LH- Lame Horse.
Yup, my mare took her first off step in the 1.5 years I've owned her tonight. Thankfully, it doesn't appear to be anything serious. A wee tiny bit of heat in the coronet area & heel bulb, and a slight shortening of stride around some turns coupled with the occasional head bob. I originally just attributed it to poor footing (as we were riding in the un-harrowed ring outside) but my coach picked up on it too when we were in the indoor. She lunged sound and looks perfect on the straight-away, even when being trotted on hard ground. However, when lunged in a tight circle (the only type of circle there's room for) on the gravel drive, she's a bit off. Hopefully she just bumped herself, or maybe torqued it a bit. It could also be an abscess... but we're keeping our fingers crossed that's not what it is. And anytihng worse than an abscess, I don't even want to consider.
RF- Rider Fall
Most eventers probably understood the second pair of letters right away... and yes, I fall off. At last weekend's competition, I took a tumble out xc. It was a silly fall- we were supposed to be jumping a ditch loc. in the middle of a coffin. Cadence was busy gawking at the first fence of the coffin (which we did not have to jump... so its much scarier) and got surprised by the ditch & leaped to the side. I... did not. I tried to cling on, because I was determined to finish the course, and not get eliminated from our second event in a row... but it was not to be. As soon as I hit the dirt, my first thought was 'why do we have that stupid one fall rule?' Please note, I don't actually think the rule is stupid. I understand why its in place, and agree with it most of the time. However, when you've had a wee tumble, are clearly not hurt, and really just want to school your horse over that damn ditch? Its one hell of a frustrating rule.
On a lighter note, the questions the paramedics have to ask you are down right hilarious. After the initial pleasantries (incliding why you fall, where you fall, how you fall, etc.) I got asked questions like:
1) Are you drunk? No.
2) Are you on drugs? No...
3) Is your horse on drugs? Um, no.
4) Are you on your horses drugs? Really???
5) is your horse on your drugs? Didn't I just tell you I wasn't on drugs? What is my horse going to be on? Tylenol?
Apparently I was giving the paramedics an "Are YOU on drugs?" kind of a look because he started laughing and informed me that they were mandated to ask me these questions. Just saying though, if I were high on my horses drugs do you really think I'd tell you that?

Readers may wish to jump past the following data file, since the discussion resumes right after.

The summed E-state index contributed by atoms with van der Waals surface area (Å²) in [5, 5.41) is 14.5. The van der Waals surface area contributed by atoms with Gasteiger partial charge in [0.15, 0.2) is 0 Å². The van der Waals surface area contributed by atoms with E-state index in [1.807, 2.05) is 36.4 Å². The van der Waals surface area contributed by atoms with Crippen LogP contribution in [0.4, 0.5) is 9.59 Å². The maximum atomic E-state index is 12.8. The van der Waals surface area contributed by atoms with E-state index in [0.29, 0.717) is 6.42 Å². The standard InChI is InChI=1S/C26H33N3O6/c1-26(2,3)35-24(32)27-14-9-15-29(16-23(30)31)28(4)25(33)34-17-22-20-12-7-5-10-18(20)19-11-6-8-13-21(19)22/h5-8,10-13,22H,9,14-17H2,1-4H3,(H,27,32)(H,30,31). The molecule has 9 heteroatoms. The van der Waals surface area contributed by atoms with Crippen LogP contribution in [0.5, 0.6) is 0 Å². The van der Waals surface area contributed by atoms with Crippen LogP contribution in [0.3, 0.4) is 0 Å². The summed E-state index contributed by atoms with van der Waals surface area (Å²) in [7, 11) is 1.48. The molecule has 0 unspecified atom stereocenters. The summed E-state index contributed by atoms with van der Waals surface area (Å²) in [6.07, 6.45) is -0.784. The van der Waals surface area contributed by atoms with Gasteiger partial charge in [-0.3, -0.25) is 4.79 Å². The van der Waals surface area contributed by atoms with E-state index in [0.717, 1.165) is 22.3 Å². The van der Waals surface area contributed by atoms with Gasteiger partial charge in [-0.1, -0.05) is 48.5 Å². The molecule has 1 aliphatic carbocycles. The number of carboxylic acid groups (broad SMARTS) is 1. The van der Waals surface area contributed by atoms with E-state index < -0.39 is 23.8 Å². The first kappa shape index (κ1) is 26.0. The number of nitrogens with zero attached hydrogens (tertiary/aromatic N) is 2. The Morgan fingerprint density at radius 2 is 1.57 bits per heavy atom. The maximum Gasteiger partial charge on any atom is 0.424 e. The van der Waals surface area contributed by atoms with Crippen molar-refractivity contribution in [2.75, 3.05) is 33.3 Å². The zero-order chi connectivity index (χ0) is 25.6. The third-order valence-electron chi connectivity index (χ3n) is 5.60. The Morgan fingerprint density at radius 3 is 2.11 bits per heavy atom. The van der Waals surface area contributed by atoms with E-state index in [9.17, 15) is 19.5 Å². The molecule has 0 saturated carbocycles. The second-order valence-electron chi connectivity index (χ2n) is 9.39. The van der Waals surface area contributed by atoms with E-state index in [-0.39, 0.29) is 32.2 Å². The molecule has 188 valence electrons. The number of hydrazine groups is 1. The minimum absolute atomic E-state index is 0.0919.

XC- Cross Country
I'm pretty sure everyone got that one. So the day after I fall off, Cadence and I headed up to a lovely facility for a xc school. Why not? The place was gorgeous- the ideal schooling facility for babies up to training/prelim. Cadence was hot, fit, and having fun, but stayed sane throughout the day. We warmed up over a wee tiny (2'3) log that she scoffed at. Apparently we're past those things... according to her anyway. Then moved on to a wee wee wee tiny bank that we were supposed to jump down. It was 18 inches at most, but according to the mare it was the most terrifying 18" object EVER! She refused. I kicked, smacked, and yelled. She jumped. That was pretty much the last issue we had all day.
The school in itself was a great learning experiene for me. I ride a mare that has her gas pedal glued to the floor. She LOVES to go. Since I bought her, all of our jumping work has been on keeping things slow and in control... and that's still a struggle for us some times. So for me to let go and push her at something? It feels like the most unnatural thing in the world. Most of my xc experience (all but one ride...) has been on this mare. I've learned everything along with her, and while I would do nothing differently were I given the opportunity to do it all over again, there's no denying that its hard work to train yourself and an energetic, opinionated, hot, athletic youngster at the same time. Giving in and pushing her as hard as I can at an obstacle? Its like telling yourself its okay to jump out of an airplane- it feels unnatural. I'm always afraid she'll end up too fast, will stop at the last second, I'll go flying, and (most importantly) she'll get hurt/ruined. But what I've had to learn is that there's a difference between riding aggressively and riding fast, and that xc won't always be picturesque and pretty.
A good example of this is when at one point in the school, we were asked to jump a large ditch to a bank. Banks are the one thing out xc that worry me. I'm terrified my horse will just 'splat' up them. The bank was probably 2'6 ish, and there were only three strides between the ditch and the bank, AND they were on an angle. Cadence and I jumped the ditch, but it was clear there was no way in hell we were going to be putting three strides in. It was two or nothing. Panicking that she'd get there in a long, flat, strung out canter (and thus 'splat' up the bank) if we did it in two, I turned her away. BAD KATE!!! I know, I know. After a good yelling from my coach, we did it again. And again... and again. Every time, we put in two strides. And every time, she jumped it beautifully. Lesson learned: trust your horse. Give them the best ride you can, and let them do the rest. It may not be pretty, but (providing they have the ability/scope necessary for the problem ) let THEM figure it out.
Oh, and Cadence jumped her first drop into water, and competently completed her first coffin complex like it was nothing! I wish I had a video... the jumps weren't tiny either!